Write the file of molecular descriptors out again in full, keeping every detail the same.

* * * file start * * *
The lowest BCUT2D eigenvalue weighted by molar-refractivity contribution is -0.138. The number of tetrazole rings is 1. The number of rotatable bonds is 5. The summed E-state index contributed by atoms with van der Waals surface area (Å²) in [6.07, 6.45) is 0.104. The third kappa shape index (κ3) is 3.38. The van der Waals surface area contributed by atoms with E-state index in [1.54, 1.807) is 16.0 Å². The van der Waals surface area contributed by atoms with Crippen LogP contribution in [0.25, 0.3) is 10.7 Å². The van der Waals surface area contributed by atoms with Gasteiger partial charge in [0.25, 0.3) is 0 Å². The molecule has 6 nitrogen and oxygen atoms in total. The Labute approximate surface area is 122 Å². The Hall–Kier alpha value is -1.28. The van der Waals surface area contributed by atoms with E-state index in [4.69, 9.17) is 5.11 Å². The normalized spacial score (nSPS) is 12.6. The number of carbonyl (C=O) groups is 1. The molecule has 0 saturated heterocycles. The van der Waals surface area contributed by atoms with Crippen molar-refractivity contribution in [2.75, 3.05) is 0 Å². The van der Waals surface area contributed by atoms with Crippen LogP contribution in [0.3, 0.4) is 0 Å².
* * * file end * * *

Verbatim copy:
The lowest BCUT2D eigenvalue weighted by molar-refractivity contribution is -0.138. The number of tetrazole rings is 1. The number of rotatable bonds is 5. The summed E-state index contributed by atoms with van der Waals surface area (Å²) in [6.07, 6.45) is 0.104. The third kappa shape index (κ3) is 3.38. The van der Waals surface area contributed by atoms with E-state index in [1.54, 1.807) is 16.0 Å². The van der Waals surface area contributed by atoms with Crippen LogP contribution in [0.25, 0.3) is 10.7 Å². The van der Waals surface area contributed by atoms with Gasteiger partial charge in [0.25, 0.3) is 0 Å². The molecule has 6 nitrogen and oxygen atoms in total. The Labute approximate surface area is 122 Å². The Hall–Kier alpha value is -1.28. The van der Waals surface area contributed by atoms with E-state index in [4.69, 9.17) is 5.11 Å². The normalized spacial score (nSPS) is 12.6. The number of carbonyl (C=O) groups is 1. The molecule has 0 saturated heterocycles. The van der Waals surface area contributed by atoms with Crippen molar-refractivity contribution in [2.75, 3.05) is 0 Å². The van der Waals surface area contributed by atoms with Crippen LogP contribution in [0.3, 0.4) is 0 Å².